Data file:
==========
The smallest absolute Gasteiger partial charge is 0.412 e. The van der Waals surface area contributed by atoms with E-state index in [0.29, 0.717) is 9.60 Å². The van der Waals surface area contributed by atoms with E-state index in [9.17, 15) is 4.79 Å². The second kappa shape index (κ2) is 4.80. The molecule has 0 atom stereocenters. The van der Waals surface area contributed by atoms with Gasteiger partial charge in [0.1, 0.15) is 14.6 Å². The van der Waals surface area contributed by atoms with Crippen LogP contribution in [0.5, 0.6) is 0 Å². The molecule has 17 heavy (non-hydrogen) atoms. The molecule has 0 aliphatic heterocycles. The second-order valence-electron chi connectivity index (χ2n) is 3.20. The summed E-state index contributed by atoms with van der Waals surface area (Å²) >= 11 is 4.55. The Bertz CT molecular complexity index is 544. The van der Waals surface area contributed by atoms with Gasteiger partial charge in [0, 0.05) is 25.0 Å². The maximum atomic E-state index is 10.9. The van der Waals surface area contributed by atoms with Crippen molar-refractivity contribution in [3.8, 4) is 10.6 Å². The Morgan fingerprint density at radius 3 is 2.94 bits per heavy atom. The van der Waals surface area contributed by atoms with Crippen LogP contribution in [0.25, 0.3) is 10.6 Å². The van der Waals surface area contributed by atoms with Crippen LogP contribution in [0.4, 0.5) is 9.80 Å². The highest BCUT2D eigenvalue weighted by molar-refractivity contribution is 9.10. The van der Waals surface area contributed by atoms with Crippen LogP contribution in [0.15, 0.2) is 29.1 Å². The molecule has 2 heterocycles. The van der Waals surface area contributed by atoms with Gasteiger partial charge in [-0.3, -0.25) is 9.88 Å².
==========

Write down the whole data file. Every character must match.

The smallest absolute Gasteiger partial charge is 0.412 e. The van der Waals surface area contributed by atoms with E-state index in [0.29, 0.717) is 9.60 Å². The van der Waals surface area contributed by atoms with E-state index in [9.17, 15) is 4.79 Å². The second kappa shape index (κ2) is 4.80. The molecule has 0 atom stereocenters. The van der Waals surface area contributed by atoms with Gasteiger partial charge in [0.1, 0.15) is 14.6 Å². The van der Waals surface area contributed by atoms with Crippen LogP contribution in [0.5, 0.6) is 0 Å². The molecule has 17 heavy (non-hydrogen) atoms. The molecule has 0 aliphatic heterocycles. The second-order valence-electron chi connectivity index (χ2n) is 3.20. The summed E-state index contributed by atoms with van der Waals surface area (Å²) >= 11 is 4.55. The Bertz CT molecular complexity index is 544. The van der Waals surface area contributed by atoms with Gasteiger partial charge in [0, 0.05) is 25.0 Å². The maximum atomic E-state index is 10.9. The van der Waals surface area contributed by atoms with Crippen molar-refractivity contribution in [3.8, 4) is 10.6 Å². The Morgan fingerprint density at radius 3 is 2.94 bits per heavy atom. The van der Waals surface area contributed by atoms with Crippen LogP contribution in [0.25, 0.3) is 10.6 Å². The van der Waals surface area contributed by atoms with Crippen LogP contribution in [0.4, 0.5) is 9.80 Å². The highest BCUT2D eigenvalue weighted by molar-refractivity contribution is 9.10. The van der Waals surface area contributed by atoms with Crippen LogP contribution in [0.15, 0.2) is 29.1 Å². The molecule has 2 heterocycles. The van der Waals surface area contributed by atoms with Gasteiger partial charge in [-0.3, -0.25) is 9.88 Å².